I do not have a favorite material overall; in my projects, I always like to mix different materials, and every time it is interesting getting in touch with various manufacturers who give me the opportunity to deepen my knowledge of new materials and unexplored manufacturing techniques.



Your Envolée rug for cc-tapis explores the natural micro-textures and patterns in the wings of butterflies, do you take a lot of inspiration from nature?

To me, research is fundamental to find the right storytelling for the project and to collect references from the most diverse fields: Envolée is the re-elaboration and synthesis of an entire research project. Nature is definitely one of the main research areas of my work, together with the history of architecture and architecture in general, art and fashion. 
In the case of Envolée I wanted to work with a texture; we never work with pure graphics and I do not find it consistent with my work to draw on geometries or illustrations that are pure exercises of signs and symbols. Drawing on Nature allowed me to work on a sort of repeatable but soft and organic pattern, with a very emotional reference. The material rendering of the design was a challenge that gave us the opportunity to experiment with different materials (such as linen).










Your design firm Attico Design creates special commission-based projects, working with traditional craftsmen, what have you learned from working with artisans?

It is important to know the production processes behind the creation of the singular pieces, whether they are artisanal or industrial. I am extremely fascinated by handmade artisanal processes because they allow much more creative freedom. Each material has its own specificities that can be investigated only thanks to a close relationship with manufacturing, whether it is a small artisan workshop or a company structured for mass production – it is always interesting to bring out in the product or in the interior design.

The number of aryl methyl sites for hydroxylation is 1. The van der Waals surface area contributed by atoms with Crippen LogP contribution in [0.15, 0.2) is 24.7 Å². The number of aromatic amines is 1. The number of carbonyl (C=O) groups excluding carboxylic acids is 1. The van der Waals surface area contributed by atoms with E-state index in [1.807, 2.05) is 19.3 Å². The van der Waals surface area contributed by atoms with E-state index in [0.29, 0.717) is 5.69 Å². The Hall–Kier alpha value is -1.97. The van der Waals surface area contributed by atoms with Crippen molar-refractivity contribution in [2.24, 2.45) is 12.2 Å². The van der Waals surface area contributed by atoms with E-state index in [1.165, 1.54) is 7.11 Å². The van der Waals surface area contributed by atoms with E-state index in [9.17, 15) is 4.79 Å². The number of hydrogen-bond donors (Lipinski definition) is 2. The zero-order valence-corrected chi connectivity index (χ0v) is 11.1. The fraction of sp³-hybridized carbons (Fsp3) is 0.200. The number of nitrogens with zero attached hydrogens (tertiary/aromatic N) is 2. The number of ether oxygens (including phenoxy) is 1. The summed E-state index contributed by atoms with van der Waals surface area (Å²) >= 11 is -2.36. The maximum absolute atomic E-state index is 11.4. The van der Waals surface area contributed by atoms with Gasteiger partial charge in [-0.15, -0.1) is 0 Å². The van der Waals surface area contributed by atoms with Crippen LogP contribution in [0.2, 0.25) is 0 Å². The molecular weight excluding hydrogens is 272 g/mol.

Ceramic, for instance, is a magical material, extremely complex to work with, subject to shrinkage, but easy to shape, the process of firing ceramics in the kiln is very intriguing and almost alchemical: the mixture of earth and water, with the addition of fire and heat, becomes an everyday product, resistant and durable.


Each one of your projects has its own color palette, how do you match a color with a project?

The color palette of a project comes from the briefing, from the specificities of the place and of the context, and from the story that I want to tell through a project. The colors become different in every material and with different finishes, I really like playing with shades of the same color, applied on different materials. Every design is about balance, and even in the case of colors, it is always a question of achieving the correct balance while daring with unexpected combinations and strong color accents.



Quick-fire questions:

Your favorite place in Milan:
The Museum of Natural History in Porta Venezia, Milan.

Your favorite building in Milan:
Palazzo and Torre Rasini

Your favorite design object:
Nanda Vigo, Golden Gate

Your favorite cocktail:


Here are some images and art where Cristina gets her inspiration from:

Check out Cristina Celestino’s moodboard here